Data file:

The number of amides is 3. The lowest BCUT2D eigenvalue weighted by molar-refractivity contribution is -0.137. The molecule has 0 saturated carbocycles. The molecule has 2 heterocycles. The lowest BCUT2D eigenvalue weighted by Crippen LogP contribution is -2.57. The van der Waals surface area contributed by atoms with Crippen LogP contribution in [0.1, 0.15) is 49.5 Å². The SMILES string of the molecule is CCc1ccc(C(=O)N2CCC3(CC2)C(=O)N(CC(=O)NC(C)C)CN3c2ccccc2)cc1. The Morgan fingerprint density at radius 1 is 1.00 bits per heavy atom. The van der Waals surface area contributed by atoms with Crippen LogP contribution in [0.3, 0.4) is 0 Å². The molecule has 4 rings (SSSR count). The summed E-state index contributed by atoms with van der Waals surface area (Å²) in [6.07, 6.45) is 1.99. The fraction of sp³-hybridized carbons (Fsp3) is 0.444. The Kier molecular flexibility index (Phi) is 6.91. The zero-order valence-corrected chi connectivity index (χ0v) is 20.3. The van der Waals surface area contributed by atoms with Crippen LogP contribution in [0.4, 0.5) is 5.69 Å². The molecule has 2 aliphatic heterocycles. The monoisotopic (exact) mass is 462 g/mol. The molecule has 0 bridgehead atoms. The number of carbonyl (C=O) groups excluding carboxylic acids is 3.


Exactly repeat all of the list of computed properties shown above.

The number of amides is 3. The lowest BCUT2D eigenvalue weighted by molar-refractivity contribution is -0.137. The molecule has 0 saturated carbocycles. The molecule has 2 heterocycles. The lowest BCUT2D eigenvalue weighted by Crippen LogP contribution is -2.57. The van der Waals surface area contributed by atoms with Crippen LogP contribution in [0.1, 0.15) is 49.5 Å². The SMILES string of the molecule is CCc1ccc(C(=O)N2CCC3(CC2)C(=O)N(CC(=O)NC(C)C)CN3c2ccccc2)cc1. The Morgan fingerprint density at radius 1 is 1.00 bits per heavy atom. The van der Waals surface area contributed by atoms with Crippen LogP contribution in [0.3, 0.4) is 0 Å². The molecule has 4 rings (SSSR count). The summed E-state index contributed by atoms with van der Waals surface area (Å²) in [6.07, 6.45) is 1.99. The fraction of sp³-hybridized carbons (Fsp3) is 0.444. The Kier molecular flexibility index (Phi) is 6.91. The zero-order valence-corrected chi connectivity index (χ0v) is 20.3. The van der Waals surface area contributed by atoms with Crippen LogP contribution in [0.4, 0.5) is 5.69 Å². The molecule has 2 aliphatic heterocycles. The monoisotopic (exact) mass is 462 g/mol. The molecule has 0 bridgehead atoms. The number of carbonyl (C=O) groups excluding carboxylic acids is 3.